Craig Lee - APL, University of Washington

SeaSoar Measurements
in the Japan/East Sea

Overview - Background - Observational Program - Spring 1999
Winter 2000 - Results - People - References - Data

Observational Program

Two cruises, one in May 1999 and the second in January 2000 will sample upper ocean and atmospheric boundary layer variability in the Japan/East Sea. The spring cruise will focus on studying frontal dynamics, characterizing bio-optical variability associated with the spring phytoplankton bloom and documenting the location, range and properties of water masses formed at the subpolar front during the preceding winter. The wintertime cruise will focus on documenting the upper ocean response to cold air outbreaks with particular attention to processes associated with water mass formation and subduction at the subpolar front. Both cruises will employ a towed, undulating profiler (SeaSoar) to make highly-resolved observations of the upper ocean. We will use real-time remotely sensed sea surface temperature and ocean color images (R. Arnone, NRL and scientists from the Korean Ocean Research and Development Institute, KORDI) to determine the location of the subpolar front and to select intensive survey locations. Real-time access to remotely sensed imagery will allow us to modify our sampling in response to changes in the front. Repeated intensive grid surveys will provide approximately synoptic, three-dimensional coverage while a sequence of longer sections will document oceanic and atmospheric boundary layer variability away from the front. In addition to the suite of physical and bio-optical sensors carried by SeaSoar, we will use a shipboard Acoustic Doppler Current Profiler (ADCP) and GPS navigation to measure upper ocean currents. We will also perform a limited number of hydrographic and bio-optical stations off the Korean coast and across the subpolar front. Professor S. Yang (Kwangju University) will perform additional biological and bio-optical sampling (e.g. nutrient analysis, primary production, pigments).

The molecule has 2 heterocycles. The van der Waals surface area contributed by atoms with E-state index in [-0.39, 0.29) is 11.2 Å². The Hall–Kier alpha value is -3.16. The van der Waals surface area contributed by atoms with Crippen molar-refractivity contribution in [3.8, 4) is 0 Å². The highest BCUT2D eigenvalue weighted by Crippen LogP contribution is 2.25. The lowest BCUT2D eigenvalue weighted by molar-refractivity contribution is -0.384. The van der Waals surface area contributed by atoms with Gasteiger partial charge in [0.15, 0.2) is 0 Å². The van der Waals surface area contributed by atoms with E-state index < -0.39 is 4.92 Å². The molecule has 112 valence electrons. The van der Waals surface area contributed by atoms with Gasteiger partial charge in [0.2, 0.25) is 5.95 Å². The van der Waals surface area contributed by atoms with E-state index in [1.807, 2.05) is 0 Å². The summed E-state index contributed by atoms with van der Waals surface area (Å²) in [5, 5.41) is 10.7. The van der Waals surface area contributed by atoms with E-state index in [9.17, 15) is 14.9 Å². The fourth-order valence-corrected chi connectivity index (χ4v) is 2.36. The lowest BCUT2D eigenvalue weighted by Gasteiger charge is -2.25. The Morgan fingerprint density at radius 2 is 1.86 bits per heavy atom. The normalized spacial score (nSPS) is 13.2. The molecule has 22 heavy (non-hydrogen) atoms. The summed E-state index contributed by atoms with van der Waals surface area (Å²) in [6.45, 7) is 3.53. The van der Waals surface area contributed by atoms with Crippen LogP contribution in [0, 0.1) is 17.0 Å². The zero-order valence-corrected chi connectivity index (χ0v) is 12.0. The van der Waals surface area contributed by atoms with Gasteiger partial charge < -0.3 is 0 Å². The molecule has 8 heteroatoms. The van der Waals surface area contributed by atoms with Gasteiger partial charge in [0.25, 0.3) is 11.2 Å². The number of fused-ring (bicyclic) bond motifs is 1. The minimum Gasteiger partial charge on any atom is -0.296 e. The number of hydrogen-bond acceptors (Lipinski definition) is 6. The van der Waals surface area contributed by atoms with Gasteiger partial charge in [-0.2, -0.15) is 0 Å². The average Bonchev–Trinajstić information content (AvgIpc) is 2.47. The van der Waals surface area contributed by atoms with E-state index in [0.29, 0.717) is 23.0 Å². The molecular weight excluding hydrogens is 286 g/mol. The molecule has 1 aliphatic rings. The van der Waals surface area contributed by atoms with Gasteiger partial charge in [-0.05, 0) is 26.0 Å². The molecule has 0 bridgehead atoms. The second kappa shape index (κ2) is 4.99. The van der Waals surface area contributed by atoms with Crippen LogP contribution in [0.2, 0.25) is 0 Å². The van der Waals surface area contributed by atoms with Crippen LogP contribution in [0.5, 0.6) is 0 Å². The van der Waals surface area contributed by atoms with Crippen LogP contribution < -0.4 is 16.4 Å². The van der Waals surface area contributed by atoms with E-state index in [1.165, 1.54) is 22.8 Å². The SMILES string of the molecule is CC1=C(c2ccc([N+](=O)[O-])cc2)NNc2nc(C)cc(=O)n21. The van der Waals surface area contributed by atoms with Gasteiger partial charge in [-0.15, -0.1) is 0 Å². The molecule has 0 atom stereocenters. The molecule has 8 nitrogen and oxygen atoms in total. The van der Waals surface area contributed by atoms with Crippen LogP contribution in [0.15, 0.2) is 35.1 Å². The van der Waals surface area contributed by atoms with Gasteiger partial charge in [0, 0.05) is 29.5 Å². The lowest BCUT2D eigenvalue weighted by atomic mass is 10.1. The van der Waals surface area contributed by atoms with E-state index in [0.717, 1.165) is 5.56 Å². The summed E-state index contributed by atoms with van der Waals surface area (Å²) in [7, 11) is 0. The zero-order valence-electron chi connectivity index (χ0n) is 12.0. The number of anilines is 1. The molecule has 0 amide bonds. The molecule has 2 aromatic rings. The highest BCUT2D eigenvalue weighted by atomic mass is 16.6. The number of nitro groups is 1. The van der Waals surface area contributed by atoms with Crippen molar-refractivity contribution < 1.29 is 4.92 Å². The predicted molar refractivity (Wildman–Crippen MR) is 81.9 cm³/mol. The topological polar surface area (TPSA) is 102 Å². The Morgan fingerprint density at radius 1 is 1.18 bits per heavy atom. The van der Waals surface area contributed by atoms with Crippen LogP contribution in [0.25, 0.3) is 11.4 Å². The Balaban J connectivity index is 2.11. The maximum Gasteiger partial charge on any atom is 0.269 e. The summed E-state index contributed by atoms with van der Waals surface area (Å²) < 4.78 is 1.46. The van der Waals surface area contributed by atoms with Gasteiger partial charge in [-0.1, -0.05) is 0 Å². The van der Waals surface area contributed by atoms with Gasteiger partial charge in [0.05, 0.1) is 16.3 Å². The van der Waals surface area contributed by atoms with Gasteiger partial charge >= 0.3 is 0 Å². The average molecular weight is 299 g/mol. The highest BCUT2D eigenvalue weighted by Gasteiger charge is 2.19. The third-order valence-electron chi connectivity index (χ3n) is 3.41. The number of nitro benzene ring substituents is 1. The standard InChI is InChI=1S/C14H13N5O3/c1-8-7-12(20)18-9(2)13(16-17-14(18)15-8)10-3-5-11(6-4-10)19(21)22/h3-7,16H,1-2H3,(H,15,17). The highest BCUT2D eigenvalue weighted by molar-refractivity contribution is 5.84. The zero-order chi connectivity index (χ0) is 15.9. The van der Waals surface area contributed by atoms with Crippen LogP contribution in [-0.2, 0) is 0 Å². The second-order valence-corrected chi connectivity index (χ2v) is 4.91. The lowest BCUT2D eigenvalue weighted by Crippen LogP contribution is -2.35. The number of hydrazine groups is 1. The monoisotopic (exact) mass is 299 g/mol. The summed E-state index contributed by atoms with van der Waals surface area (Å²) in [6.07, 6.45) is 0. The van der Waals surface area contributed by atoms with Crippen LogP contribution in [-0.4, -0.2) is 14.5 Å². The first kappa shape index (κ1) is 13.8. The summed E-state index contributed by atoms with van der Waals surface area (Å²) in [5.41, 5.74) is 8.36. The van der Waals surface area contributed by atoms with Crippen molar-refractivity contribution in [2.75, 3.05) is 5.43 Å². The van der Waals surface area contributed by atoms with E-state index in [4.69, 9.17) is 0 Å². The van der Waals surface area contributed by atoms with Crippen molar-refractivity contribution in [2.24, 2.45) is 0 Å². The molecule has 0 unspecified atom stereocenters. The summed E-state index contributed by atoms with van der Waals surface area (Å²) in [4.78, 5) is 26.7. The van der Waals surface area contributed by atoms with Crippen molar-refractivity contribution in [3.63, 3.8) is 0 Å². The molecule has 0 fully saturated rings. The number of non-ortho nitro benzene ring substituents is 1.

• Continuous vertical profiles from the surface to 350 m towing at 8 knots.
  • Along-track horizontal resolution of 3 km.
  • Dual Seabird temperature and conductivity sensors
  • Chlorophyll fluorescence
  • Light transmission
  • Fast-response oxygen sensor
  • Photosynthetically available radiation (PAR)
  • Bioluminescence
  • Spectral absorption and attenuation (Wetlabs HiStar, 100 bands at 3.3 nm resolution)
  • Backscatter (Hobilabs HiStar, 6 wavelength bands)

Hydrographic Casts

  • Temperature, salinity, chlorophyll fluorescence, light transmission, PAR, dissolved oxygen, nutrients, pigment concentrations, primary production (N15 method).

Optical Casts

  • Spectral absorption and attenuation (Wetlabs HiStar and AC-9), upwelling and downwelling irradiance (Satlantic), PAR.

Shipboard Sensors

  • 150 khz narrowband ADCP (velocity to 350 m)
  • Pulse-coded doppler sonar system (January 2000 only, velocity to 1500 m)
  • P-code GPS
  • GPS heading (Ashtech)
  • Flow-through system with near-surface temperature, conductivity and spectral absorption and attenuation (Wetlabs AC-9).

Meteorological Measurements

  • Shipboard Improved Meteorology Sensors (IMET) 15 m above the sea surface measuring wind velocity, air temperature, sea surface temperature, relative humidity, air pressure, short- and long-wave radiation and rainfall.
  • Additional wind velocity, air temperature, relative humidity and air pressure sensors at 10.8 m, 8.4 m and 22.7 m above the sea surface.
  • Sonic anemometers for boundary layer turbulence.
  • Atmospheric soundings using GPS sondes. Vertical profiles of temperature, humidity, pressure and wind velocity.

Satellite Characterization

  • Real-time thermal and ocean color imagery.
  • Underway absorption, scattering and attenuation measurements.
  • Remote sensing reflectance.


Overview - Background - Observational Program - Spring 1999
Winter 2000 - Results - People - References - Data